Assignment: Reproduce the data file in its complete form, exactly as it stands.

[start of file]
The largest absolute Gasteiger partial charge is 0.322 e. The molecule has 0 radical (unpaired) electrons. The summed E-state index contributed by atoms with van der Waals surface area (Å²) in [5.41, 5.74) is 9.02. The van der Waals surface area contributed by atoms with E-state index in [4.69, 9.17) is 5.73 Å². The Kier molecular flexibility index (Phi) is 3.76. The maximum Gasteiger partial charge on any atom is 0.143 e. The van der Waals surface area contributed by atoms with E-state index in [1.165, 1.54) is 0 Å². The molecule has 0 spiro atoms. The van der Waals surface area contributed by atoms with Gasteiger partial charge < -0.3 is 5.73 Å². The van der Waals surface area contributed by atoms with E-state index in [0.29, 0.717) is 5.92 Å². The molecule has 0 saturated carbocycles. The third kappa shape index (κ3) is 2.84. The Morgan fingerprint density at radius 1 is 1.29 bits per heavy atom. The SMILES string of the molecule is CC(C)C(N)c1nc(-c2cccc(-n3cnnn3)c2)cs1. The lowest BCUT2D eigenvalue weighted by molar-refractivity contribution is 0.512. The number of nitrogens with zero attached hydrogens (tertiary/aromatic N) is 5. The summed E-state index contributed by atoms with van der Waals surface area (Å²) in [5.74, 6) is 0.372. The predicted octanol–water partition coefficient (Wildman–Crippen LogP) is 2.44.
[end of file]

The largest absolute Gasteiger partial charge is 0.322 e. The molecule has 0 radical (unpaired) electrons. The summed E-state index contributed by atoms with van der Waals surface area (Å²) in [5.41, 5.74) is 9.02. The van der Waals surface area contributed by atoms with E-state index in [4.69, 9.17) is 5.73 Å². The Kier molecular flexibility index (Phi) is 3.76. The maximum Gasteiger partial charge on any atom is 0.143 e. The van der Waals surface area contributed by atoms with E-state index in [1.165, 1.54) is 0 Å². The molecule has 0 spiro atoms. The van der Waals surface area contributed by atoms with Gasteiger partial charge < -0.3 is 5.73 Å². The van der Waals surface area contributed by atoms with E-state index in [0.29, 0.717) is 5.92 Å². The molecule has 0 saturated carbocycles. The third kappa shape index (κ3) is 2.84. The Morgan fingerprint density at radius 1 is 1.29 bits per heavy atom. The SMILES string of the molecule is CC(C)C(N)c1nc(-c2cccc(-n3cnnn3)c2)cs1. The lowest BCUT2D eigenvalue weighted by molar-refractivity contribution is 0.512. The number of nitrogens with zero attached hydrogens (tertiary/aromatic N) is 5. The summed E-state index contributed by atoms with van der Waals surface area (Å²) in [5.74, 6) is 0.372. The predicted octanol–water partition coefficient (Wildman–Crippen LogP) is 2.44.